Contrary to Trump’s tough talk, there is no winning strategy in a trade war. That doesn’t mean US policymakers should shy away from addressing unfair trading practices. The dispute-resolution mechanism of the World Trade Organization was designed with precisely that aim in mind, and it has worked quite effectively to America’s advantage over the years. Since the WTO’s inception in 1995, the US has filed 123 of the 537 disputes that have been brought before the body – including 21 lodged against China. While WTO adjudication takes time and effort, more often than not the rulings have favored the US.
As a nation of laws, the US can hardly afford to operate outside the scope of a rules-based global trading system. If anything, that underscores the tragedy of the Trump administration’s withdrawal from the Trans-Pacific Partnership, which would have provided a new and powerful framework to address concerns over Chinese trading practices.
At the same time, the US has every right to insist on fair access for its multinational corporations to operate in foreign markets; over the years, more than 3,000 bilateral investment treaties have been signed around the world to guarantee such equitable treatment. The lack of such a treaty between the US and China is a glaring exception, with the unfortunate effect of limiting of US companies’ opportunities to participate in the rapid expansion of China’s domestic consumer market. With trade tensions now mounting, hopes of a breakthrough on a US-China investment treaty have been all but dashed.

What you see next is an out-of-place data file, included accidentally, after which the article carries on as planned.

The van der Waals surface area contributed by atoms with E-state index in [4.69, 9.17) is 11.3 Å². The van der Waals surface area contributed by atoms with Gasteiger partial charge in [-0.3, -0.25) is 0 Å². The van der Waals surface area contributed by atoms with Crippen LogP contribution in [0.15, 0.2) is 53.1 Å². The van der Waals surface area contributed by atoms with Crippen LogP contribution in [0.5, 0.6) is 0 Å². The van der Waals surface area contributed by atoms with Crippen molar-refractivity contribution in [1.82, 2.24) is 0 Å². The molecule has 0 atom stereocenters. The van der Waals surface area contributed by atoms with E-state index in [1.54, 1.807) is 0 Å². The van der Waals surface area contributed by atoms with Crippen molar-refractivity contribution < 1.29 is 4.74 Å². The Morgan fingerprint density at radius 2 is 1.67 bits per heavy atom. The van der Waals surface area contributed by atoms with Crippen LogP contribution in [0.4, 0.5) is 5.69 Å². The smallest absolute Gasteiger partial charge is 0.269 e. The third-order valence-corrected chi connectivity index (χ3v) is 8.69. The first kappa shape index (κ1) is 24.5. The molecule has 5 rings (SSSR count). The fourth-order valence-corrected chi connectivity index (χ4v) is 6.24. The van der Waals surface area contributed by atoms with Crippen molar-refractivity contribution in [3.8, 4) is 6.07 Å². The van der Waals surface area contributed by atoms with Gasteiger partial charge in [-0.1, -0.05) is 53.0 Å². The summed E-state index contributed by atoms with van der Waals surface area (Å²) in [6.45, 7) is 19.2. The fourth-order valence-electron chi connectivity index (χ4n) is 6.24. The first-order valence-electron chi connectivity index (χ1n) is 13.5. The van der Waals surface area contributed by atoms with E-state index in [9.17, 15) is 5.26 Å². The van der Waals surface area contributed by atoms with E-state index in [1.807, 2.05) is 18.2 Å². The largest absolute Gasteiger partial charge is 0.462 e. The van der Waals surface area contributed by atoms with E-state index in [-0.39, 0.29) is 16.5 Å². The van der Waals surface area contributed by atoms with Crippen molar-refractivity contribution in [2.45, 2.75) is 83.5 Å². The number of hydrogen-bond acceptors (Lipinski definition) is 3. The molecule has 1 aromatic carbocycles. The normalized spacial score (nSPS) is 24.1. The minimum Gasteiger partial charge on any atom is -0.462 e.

Trade wars are for losers. Perhaps that is the ultimate irony for a president who promised America it would start “winning” again. Senator Reed Smoot and Representative Willis Hawley made the same empty promise in 1930, leading to protectionist tariffs that exacerbated the Great Depression and destabilized the international order. Sadly, one of the most painful lessons of modern history has been all but forgotten.
China’s Weapons of Trade War
China exports more to the US than the US exports to China, and that makes Donald Trump furious. But with the Communist Party’s 19th Congress set to take place in Beijing this year, Chinese leaders are unlikely to yield to US pressure.